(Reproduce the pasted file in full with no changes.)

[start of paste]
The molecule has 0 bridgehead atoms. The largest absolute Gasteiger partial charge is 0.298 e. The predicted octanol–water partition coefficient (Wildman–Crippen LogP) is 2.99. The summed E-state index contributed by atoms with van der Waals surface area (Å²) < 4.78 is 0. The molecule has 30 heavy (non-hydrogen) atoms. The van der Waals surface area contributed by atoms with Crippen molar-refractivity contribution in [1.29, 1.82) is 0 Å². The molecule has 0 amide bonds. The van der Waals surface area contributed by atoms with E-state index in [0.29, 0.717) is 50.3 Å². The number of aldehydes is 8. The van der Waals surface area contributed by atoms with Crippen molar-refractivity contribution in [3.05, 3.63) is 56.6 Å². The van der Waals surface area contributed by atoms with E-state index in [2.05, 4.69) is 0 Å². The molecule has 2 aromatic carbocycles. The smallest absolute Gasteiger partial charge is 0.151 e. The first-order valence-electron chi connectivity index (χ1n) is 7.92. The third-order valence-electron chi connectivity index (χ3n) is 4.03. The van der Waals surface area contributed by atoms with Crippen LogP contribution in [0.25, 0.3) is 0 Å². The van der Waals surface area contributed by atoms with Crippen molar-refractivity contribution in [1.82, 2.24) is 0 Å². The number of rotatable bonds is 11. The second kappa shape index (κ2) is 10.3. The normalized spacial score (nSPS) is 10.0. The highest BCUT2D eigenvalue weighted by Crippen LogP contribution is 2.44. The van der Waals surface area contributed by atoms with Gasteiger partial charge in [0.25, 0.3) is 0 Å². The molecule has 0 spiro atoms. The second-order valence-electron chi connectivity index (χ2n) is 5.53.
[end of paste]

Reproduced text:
The molecule has 0 bridgehead atoms. The largest absolute Gasteiger partial charge is 0.298 e. The predicted octanol–water partition coefficient (Wildman–Crippen LogP) is 2.99. The summed E-state index contributed by atoms with van der Waals surface area (Å²) < 4.78 is 0. The molecule has 30 heavy (non-hydrogen) atoms. The van der Waals surface area contributed by atoms with Crippen molar-refractivity contribution in [1.29, 1.82) is 0 Å². The molecule has 0 amide bonds. The van der Waals surface area contributed by atoms with E-state index in [0.29, 0.717) is 50.3 Å². The number of aldehydes is 8. The van der Waals surface area contributed by atoms with Crippen molar-refractivity contribution in [3.05, 3.63) is 56.6 Å². The van der Waals surface area contributed by atoms with E-state index in [2.05, 4.69) is 0 Å². The molecule has 2 aromatic carbocycles. The smallest absolute Gasteiger partial charge is 0.151 e. The first-order valence-electron chi connectivity index (χ1n) is 7.92. The third-order valence-electron chi connectivity index (χ3n) is 4.03. The van der Waals surface area contributed by atoms with Crippen LogP contribution in [0.25, 0.3) is 0 Å². The van der Waals surface area contributed by atoms with Crippen molar-refractivity contribution in [1.82, 2.24) is 0 Å². The number of rotatable bonds is 11. The second kappa shape index (κ2) is 10.3. The normalized spacial score (nSPS) is 10.0. The highest BCUT2D eigenvalue weighted by Crippen LogP contribution is 2.44. The van der Waals surface area contributed by atoms with Gasteiger partial charge in [0.25, 0.3) is 0 Å². The molecule has 0 spiro atoms. The second-order valence-electron chi connectivity index (χ2n) is 5.53.